There must have been something in the water – both Washington papers carried good articles about Catholics in service to Christ and his people this past weekend.
The Post did an online discussion with the author and two of the young people featured in the piece. It’s well worth a read, particularly for some of the more hostile questions which really vividly express the distinctions between Gospel-based loving presence with the poor and social work highlighted by Pope Benedict in Deus Caritas Est. (beginning with #19 to the end)
(BTW, I appreciated Mark Stricherz’s reflection on this article:
Yet the story shows indirectly how American Catholicism, rather than American society as a whole, which is the point of the story, has grown soft, self centered, and spiritually arid. This theme resonates with me. I know plenty of Catholics who make sacrifices every day – to exercise regularly, stay fit, save up for a vacation. They just don’t make sacrifices for their faith and God. The beauty of this story is to show what happens when you do – strength of soul, wisdom, peace and serenity, and the love of the most vulnerable.
(By the way…if anyone still has a hard copy of the magazine sitting around, could you send it to me? Email me and I’ll let you know my address.) Done! Thanks, Reader!
The waiting room — often packed — has a framed poster of Our Lady of Guadeloupe, and on the second floor there is a small chapel. Other than that — and the habit-wearing Sister Dede — the clinic looks like any medical office.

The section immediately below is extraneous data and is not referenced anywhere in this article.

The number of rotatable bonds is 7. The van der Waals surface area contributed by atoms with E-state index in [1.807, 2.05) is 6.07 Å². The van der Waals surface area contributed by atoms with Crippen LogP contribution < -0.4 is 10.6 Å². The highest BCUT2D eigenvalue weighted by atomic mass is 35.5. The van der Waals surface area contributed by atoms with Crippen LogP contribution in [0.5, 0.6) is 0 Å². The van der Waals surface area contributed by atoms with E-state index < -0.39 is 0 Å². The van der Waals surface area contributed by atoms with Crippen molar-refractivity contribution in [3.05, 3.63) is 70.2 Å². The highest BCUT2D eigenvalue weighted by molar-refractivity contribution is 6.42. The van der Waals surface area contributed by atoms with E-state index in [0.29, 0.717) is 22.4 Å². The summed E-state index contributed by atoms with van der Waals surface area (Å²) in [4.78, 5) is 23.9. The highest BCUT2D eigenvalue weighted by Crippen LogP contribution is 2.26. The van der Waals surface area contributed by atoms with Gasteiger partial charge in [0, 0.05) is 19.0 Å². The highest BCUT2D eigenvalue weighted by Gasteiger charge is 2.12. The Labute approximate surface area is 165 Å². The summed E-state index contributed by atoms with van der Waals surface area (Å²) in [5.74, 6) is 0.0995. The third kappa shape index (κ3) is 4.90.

Well, with a few exceptions. The equipment is donated and looks aged. Sometimes it means working in substandard conditions — like when Sister Dede and medical resident Dr. Cory Chapman excised a patient’s ingrown hair and drained a cyst with a tiny scalpel blade without the holder.
“It’s bush medicine in the city,” says Sister Dede, holding the tiny blade.
The patient with the ingrown hair is a Mexican delivery man who speaks limited English.
“Lo siento, lo siento,” says Dr. Chapman, apologizing as he cuts out a cyst that surrounds the hair.
“You’ll hear us say ‘lo siento’ a lot,” says Sister Dede, who, in her very unique position, also has strong ties to Sibley Hospital in the affluent Palisades neighborhood of the city.
Many of the doctors with whom she went to medical school at Georgetown University have privileges there. So, now, whenever she needs an operating room, the hospital provides.
“Thanks to her, we have all the contacts at Sibley,” says Cecilia Alava, a retiree who volunteers at the clinic as an interpreter and also fills whatever other role is needed.
“Sister Dede is the best. Without her, the clinic would go down,” she says.
Sister Dede calls the hospital “St. Sibley.”
Which was where, last summer, she performed surgery on Marshet Zema, a petite native of Ethiopia with a beautiful smile.
When Sister Dede first met Ms. Zema, the 21-year-old had fist-sized keloids (lumps of scar tissue) behind her earlobes.
“We’ll remove these and create an earlobe,” said Sister Dede, tracing her thumb and index finger along the keloids at the June visit.
Ms. Zema had worn a scarf day and night for the past three years to cover up the deformity.
“Thank God,” said her brother, Desalane Zema.
“We have been to every hospital in the city, and no one will treat her because she doesn’t have health insurance,” Mr. Zema says.
Sister Dede, though, never discriminates.